Multitasking is my Achilles heel. For a long time, I viewed my self-perceived ability to juggle tasks as a badge of honor. I am confident that I listed it as a skill on my first resume. But since becoming entrenched in motherhood, the quality of attention I give to my surroundings has become critical. I am now responsible for the safety and happiness of two small little people who cannot care for themselves.
Don’t get me wrong; I am all for folding laundry during Shark Tank, binging on Netflix while on the treadmill, and cleaning the bathrooms to the tune of a true crime podcast. The never-ending laundry, my indoor run, the bathroom purification: while important, those things don’t require 100% of my attention — the normalcy and monotony welcome distraction.
The kind of multi-tasking I argue detrimental the type that divides my attention between something menial and something critical. For example, when tending the hot grill, it is not the right time to work on the backsplash. The constant pressure to do more than humanly possible creates fuel for critical errors, loss of efficiency. And as mothers, we unknowingly cheat ourselves out of precious moments designed to be experienced fully.
I’ve come to realize that multitasking is a lie, and more lies stem from it. Here are my three critical lies for the multitasking mama.
Lie #1 – Multitasking shows grit and strength.
It’s easy to praise one another (and commend ourselves) for how much we are doing at once. Doing more than we should, doing more than she is, doing more than I did yesterday — the sheer hustles makes us seem admirable. And yet, when we tie our identity to something as unnatural as overworking our human capacity, our self-confidence risks a massive hit. We eventually fail.
Truthfully, we are not a failure when we fail at multitasking; we are just human. When our self-worth rests in our ability to achieve more than is comfortable in a given amount of time, we deprive ourselves space to breathe and to experience this beautiful life fully.
Never become a resentful martyr. It is easy to blame others when we fail at doing too much: our spouse, our kids, our friends. But really, the fault rests with us. There is strength in the humility of accepting our limits. We cannot resent the person that appears to have pushed us over the edge, because it was our choice to stand so close.
Lie #2 – Multitasking means you are efficient.
There is an innate thrill in cheating time. I have cracked the code, and I can do more things than I should: this must be because I am so smart. But there is a significant difference between efficiency and multitasking. Being efficient is working optimally, allowing us to move on quickly to the next task; multitasking is doing two things at once, and only half as good.
“It is important to note that multitasking while doing natural tasks like eating and walking are much easier than more complicated tasks like texting while driving. Those natural tasks place less of a demand on the prefrontal cortex, creating an easier switch between eating and walking to your next meeting. Not only does multitasking make us less productive, it may also be lowering our IQ and overall efficiency at work.” – To Multitask or Not to Multitask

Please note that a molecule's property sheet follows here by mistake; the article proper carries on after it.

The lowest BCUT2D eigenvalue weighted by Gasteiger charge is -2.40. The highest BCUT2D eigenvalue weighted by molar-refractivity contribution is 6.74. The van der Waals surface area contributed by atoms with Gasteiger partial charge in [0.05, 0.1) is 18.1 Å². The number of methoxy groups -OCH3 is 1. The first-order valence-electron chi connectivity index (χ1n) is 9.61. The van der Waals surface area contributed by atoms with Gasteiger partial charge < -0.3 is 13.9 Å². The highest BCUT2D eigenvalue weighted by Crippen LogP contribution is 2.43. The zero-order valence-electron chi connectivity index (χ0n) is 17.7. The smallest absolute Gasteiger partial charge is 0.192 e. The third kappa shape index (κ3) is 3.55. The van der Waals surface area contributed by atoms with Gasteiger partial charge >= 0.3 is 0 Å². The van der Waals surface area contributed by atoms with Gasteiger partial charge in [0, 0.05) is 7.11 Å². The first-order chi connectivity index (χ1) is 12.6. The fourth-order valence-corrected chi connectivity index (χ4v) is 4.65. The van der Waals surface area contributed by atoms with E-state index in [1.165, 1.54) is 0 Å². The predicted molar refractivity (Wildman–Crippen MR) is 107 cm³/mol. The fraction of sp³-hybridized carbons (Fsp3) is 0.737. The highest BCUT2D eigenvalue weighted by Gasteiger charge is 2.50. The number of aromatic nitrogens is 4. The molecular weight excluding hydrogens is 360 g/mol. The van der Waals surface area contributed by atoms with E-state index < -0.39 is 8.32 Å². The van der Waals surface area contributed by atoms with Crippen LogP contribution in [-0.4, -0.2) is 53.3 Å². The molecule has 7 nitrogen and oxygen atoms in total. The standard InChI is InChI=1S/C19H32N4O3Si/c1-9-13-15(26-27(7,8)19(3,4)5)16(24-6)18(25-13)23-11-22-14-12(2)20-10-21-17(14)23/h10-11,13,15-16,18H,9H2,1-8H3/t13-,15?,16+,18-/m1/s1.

As moms, there are many days when we are already required to pour from cup that is empty. It takes us six years to get a full night of good sleep after having a kid. Six years. We may not feel tired every day, but we cannot ignore the risks of stretching too far on fumes.
It is necessary to recognize that our lives are prone to sudden distractions: snacks need getting, bums need wiping, drawings need admiring. We cannot predict when those little voices will cry out for us. In this, if we have three things going when we get the “mama” call, something will have to give. Saving a little extra attention on reserve to give to our kids if they need us helps mitigate a wave of overwhelm.
Lie #3 – Multitasking will result in freedom.
It would make sense that getting more done today would mean that there is less to do tomorrow. But as a mama, I can’t remember a time where I felt ahead of the game because there is always something more to do. Case in point: the laundry never stops.
Instead of trying to complete the list that will never end, maybe we need to examine what we put on that lists in the first place. All the plates we have spinning are not equal in value or complexity. Are we adding tasks that matter, or are we measuring our worth by check marks? Our attention and our time is a currency; how do we budget?
We must reject the notion that moms must be all things at all times, at all costs, against our better judgment. We are one only person, and we matter to so many people. We must not allow our streamlining souls to be robbed of joy in this beautiful life. Our identity does not lie in what we do. It lies in who we are.
Let’s rest in the fact that we are already good: we are already loved, valued, and we can’t earn any better. It feels like you are doing too much because you are doing too much. You are more than your to-do list.
Multitasking will happen, and when it’s laundry with a side of Seinfeld, have at it! My argument is that it isn’t what/how much we do that assigns our worth. The people who matter most to don’t need us to do all of the things; they need us to do the things that matter, do them well and preserve a little sanity along the way. They prefer us to be happy-ish mamas.
Because really: doing too much at once doesn’t make me supermom; it just makes me super tired. It’s time to be content in being a little less super, and a little more mama.